By Ron Kaplan, contributor

Danny Valencia had the best weekend of the JMLs as the Seattle Mariners (28-30) swept the visiting Tampa Bay Rays. On Friday, he drove in a season-high five RBIs thanks to a three-run homer, bases-loaded walk and RBI single (see video below). He also added his ninth double in the 12-4 win. The next day, Valencia was 4-for-4 with three runs scored and an RBI in a 9-4 victory — and he turned an unassisted double play, to boot. He cooled off a bit on Sunday with only two hits and a run scored in three at-bats before coming out for a pinch-hitter in a 7-1 Mariners win, but those two hits gave him a Mariners record of nine in a row. He raised his batting average 23 points (.260 to .283) during the three-game span.

Mixed mazel: On the one hand, congratulations are in order for the newest Jewish Major Leaguer: Brad Goldberg, a 27-year-old right-handed pitcher who made his debut with the Chicago White Sox on Saturday. On the other hand, he had a rough go of it, retiring just one batter while giving up four earned runs on three hits (including a home run) and a walk as the host Detroit Tigers — still without the services of Ian Kinsler — won, 10-1. In terms of pitchers making their MLB debut in a relief role, Goldberg’s game ERA (108.00) was the worst since 2008 and tied for 21st-worst in MLB history, according to Jewish Baseball News editor Scott Barancik. Others ahead of Goldberg on the list include retired JML Scott Schoeneweis, who gave up 5 ERs over 0.1 innings in his MLB debut but went on to last 12 seasons. Is there a strong correlation between pitching debuts and career success in the Majors? We don’t know, but plenty of good hitters find it tough going in the beginning. Remember Alex Bregman’s 1-for-32 start last year? Kevin Pillar also struggled at the beginning of his debut MLB season. Both men, obviously, have gone on to impressive Major League careers.

Scott Feldman had one of those games again. He lasted just 4.1 innings on Saturday, giving up five runs (four earned) on seven hits including a home run. He walked three and struck out just one but came away with a no-decision as the Cincinnati Reds (25-30) fell to the visiting Atlanta Braves, 6-5 in 12 innings.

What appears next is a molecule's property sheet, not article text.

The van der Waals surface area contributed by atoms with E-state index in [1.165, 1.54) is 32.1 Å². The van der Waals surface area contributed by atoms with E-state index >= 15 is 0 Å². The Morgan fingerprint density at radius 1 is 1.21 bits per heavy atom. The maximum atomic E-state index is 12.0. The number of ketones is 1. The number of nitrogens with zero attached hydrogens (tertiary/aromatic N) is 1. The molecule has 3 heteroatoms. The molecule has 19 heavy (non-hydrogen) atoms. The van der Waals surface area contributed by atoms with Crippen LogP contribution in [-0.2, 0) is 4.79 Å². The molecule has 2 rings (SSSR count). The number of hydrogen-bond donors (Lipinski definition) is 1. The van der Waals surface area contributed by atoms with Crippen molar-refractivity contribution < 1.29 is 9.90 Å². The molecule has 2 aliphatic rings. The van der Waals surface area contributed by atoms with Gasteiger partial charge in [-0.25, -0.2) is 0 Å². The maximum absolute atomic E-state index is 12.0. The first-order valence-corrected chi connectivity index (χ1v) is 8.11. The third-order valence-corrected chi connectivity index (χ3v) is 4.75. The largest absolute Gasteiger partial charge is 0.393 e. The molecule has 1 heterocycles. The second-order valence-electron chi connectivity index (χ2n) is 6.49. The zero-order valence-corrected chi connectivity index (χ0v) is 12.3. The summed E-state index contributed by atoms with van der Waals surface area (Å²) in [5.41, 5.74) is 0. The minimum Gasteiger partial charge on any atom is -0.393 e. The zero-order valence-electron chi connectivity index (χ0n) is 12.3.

Alex Bregman struggled again, going 0-for-10 with three strikeouts and two walks, but the Houston Astros improved to 41-16, sweeping their intrastate rivalry against the host Texas Rangers and stretching their winning streak to 10.

Kevin Pillar is showing some signs of life after a dull stretch. He was 3-for-12 with a walk and his ninth stolen base as the Toronto Blue Jays (28-29) took two of three from the visiting NY Yankees.

Richard Bleier tossed two innings, giving up a hit and walking one, in Saturday’s 5-2 Baltimore loss to the visiting Boston Red Sox. He also closed out the game on Sunday, giving up a hit and striking out one in two-thirds of an inning as the Orioles (29-26) lost, 7-3.

Craig Breslow did not appear for the Minnesota Twins (29-24) in their series against the LA Angels.

Kinsler, Ryan Braun (Milwaukee Brewers), and Joc Pederson (LA Dodgers) remain on the disabled list.

Ron Kaplan (@RonKaplanNJ) hosts Kaplan’s Korner, a blog about Jews and sports. He is the author of three books, including The Jewish Olympics: The History of the Maccabiah Games and the forthcoming Hank Greenberg in 1938: Hatred and Home Runs in the Shadow of War.

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